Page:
..
IMO seeing Sumerian and Hungarian related is rather absurd to begin with :D

Thank you! :D

I'll spend some time digesting what you have written..
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Postby stordragon » 2005-08-22, 10:46

I shall always keep an eye on the threads where I have been involved.Yeah!
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Postby Loiks » 2005-08-22, 12:12

Liisi wrote:
Amikeco wrote:Hasn't Liisi once said that Estonians can understand Finnish people but not the other way around.


No. I even disagree with that. Finns do understand some Estonian. I don't really know how Estonians understand Finnish, but it would be logical that it's the same as Estonian for Finns.


To my opinion the two languages are not completely mutually intelligible without any studying.
I try to explain it from Estonian point of view.

Northern Estonians usually understand and speak Finnish because they have watched Finnish tv during the Soviet occupation (not the case any more with people under 25). As this language was not learned in classes it is kind of Estonian variant of colloquial Finnish (with lots of mistakes of course). Some people (as my mother for example) are just afraid to speak Finnish, although understand almost everything.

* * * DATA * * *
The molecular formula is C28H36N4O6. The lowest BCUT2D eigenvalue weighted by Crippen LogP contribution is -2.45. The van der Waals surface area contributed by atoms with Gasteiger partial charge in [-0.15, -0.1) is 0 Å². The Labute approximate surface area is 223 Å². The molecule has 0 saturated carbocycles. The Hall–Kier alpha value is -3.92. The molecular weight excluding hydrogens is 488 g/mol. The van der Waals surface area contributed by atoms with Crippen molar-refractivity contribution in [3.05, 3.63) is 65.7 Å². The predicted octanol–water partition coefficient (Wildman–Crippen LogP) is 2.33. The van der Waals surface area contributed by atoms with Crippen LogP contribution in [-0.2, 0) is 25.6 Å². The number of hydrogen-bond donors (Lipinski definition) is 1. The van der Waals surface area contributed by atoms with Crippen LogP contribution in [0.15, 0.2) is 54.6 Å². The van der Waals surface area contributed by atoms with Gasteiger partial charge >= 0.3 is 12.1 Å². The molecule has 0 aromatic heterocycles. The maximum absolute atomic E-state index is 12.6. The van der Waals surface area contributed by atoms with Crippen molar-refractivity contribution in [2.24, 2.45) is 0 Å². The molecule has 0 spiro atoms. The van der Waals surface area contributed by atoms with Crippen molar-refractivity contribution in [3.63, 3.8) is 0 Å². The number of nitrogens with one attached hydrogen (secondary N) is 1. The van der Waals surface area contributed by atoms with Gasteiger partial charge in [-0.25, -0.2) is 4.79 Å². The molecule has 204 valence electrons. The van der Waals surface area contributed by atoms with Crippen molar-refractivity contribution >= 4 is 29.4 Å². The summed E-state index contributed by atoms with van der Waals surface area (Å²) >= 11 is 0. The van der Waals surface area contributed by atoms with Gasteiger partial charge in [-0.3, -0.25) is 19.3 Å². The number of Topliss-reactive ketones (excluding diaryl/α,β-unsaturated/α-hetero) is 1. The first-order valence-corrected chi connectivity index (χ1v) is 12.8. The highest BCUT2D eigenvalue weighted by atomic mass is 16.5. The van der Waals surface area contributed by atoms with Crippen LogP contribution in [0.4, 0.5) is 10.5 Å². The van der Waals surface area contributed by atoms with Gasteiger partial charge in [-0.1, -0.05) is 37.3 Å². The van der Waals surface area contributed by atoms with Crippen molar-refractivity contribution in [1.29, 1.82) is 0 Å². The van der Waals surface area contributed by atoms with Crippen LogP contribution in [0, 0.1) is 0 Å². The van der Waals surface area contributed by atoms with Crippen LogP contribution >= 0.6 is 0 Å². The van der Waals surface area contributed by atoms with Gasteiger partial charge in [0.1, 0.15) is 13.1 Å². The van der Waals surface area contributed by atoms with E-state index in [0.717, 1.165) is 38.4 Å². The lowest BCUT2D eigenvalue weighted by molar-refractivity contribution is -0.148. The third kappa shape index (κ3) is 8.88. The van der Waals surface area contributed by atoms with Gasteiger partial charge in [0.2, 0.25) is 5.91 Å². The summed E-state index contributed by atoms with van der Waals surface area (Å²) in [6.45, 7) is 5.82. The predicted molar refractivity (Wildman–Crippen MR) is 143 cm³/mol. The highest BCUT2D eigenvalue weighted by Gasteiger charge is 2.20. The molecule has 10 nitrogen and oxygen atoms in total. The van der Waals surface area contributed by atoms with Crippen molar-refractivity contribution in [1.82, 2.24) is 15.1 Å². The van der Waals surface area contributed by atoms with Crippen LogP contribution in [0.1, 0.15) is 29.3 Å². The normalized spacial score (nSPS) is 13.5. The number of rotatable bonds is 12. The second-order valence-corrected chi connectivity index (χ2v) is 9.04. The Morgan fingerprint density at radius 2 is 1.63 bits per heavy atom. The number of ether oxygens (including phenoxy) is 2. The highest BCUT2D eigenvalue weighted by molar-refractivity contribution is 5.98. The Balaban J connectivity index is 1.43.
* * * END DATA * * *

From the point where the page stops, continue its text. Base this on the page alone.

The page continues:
People from the south don't (want to) understand anything. I guess it is the regrettable myth of the Finns being only vodka tourists in Tallinn. But in the funny way Southern Estonian dialects share some common features with Finnish, so I have heard of some older people in there being mutually intelligible with Ingrian Finns (is that the right word in English?). Ingrian Finns were deported to Siberia by Stalin and were not allowed to go back to their old territories, so a lot of them choosed quite logically Estonia as their new home.

Well of course this is not the ultimate truth but my personal point of view. As a native Estonian I would be pleased and honoured to help everybody as much as possible here :)